- Highlight its Brand Differentiators: Much of this emotional lifestyle messaging will focus on its brand differentiators – flexible leases, resident experience, lifestyle, network, and not its apartments or amenities. What do you think is going to resonate with a millennial? An ad about Flow’s great amenities or an ad about how with Flow, you have the freedom to live in New York in the fall, Denver in the winter, DC in the spring, and Chicago in the summer?
- Flow will Invest in TV Ads: You can’t be a consumer brand if no one knows who you are. More specifically, being a consumer brand means the average Joe knows who you are. And the average Joe watches television…a lot of it. Coke and Nike both spend about $4 billion per year on advertising. Apple spends about $2 billion. Bringing it closer to home, Apartments.Com recently increased its ad spend to $250 million. For Apartments.Com, this has also meant the ultimate measure of a consumer brand, which is an ad during the Super Bowl. Spending all this money has helped Apartments.Com become a consumer brand – capturing the majority of search traffic for apartments, with their revenue coming from charging apartment operators for the leads Apartments.Com is capturing. Flow will advertise on TV and streaming services, and even go as far as a Super Bowl ad to build its own brand so that prospective renters are directly searching for Flow rather than only discovering Flow through ILSs like Apartments.Com.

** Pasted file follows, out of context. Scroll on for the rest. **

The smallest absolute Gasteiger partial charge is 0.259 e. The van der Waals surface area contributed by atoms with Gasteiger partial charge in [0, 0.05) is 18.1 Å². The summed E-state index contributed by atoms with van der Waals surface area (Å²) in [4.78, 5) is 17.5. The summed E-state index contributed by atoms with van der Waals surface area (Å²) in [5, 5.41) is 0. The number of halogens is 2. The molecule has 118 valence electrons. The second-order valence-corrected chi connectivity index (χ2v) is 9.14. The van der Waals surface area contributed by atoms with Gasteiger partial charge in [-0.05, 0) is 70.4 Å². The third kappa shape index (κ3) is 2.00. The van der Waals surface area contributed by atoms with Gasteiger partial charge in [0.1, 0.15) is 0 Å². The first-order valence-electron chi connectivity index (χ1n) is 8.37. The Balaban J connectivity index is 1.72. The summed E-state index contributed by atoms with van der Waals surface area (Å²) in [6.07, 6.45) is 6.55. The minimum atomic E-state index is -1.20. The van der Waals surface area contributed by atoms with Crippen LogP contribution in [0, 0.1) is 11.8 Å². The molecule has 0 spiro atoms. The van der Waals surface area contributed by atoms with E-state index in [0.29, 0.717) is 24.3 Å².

Dominant consumer brands all use a similar approach: 1) dominant brands market A LOT, and usually on TV, 2) dominant brands market a feeling, not features, and 3) dominant brands market what makes them different, not what makes them like everything else.
Apartment marketers currently fall into a few brand-killing mistakes: 1) apartment marketers market individual buildings rather than their brand, 2) apartment marketers focus on features rather than benefits, and 3) apartment marketers avoid the holy grail of brand building – television.
If car dealerships or pizza joints can advertise on television, so can a 5000+ unit regional apartment brand.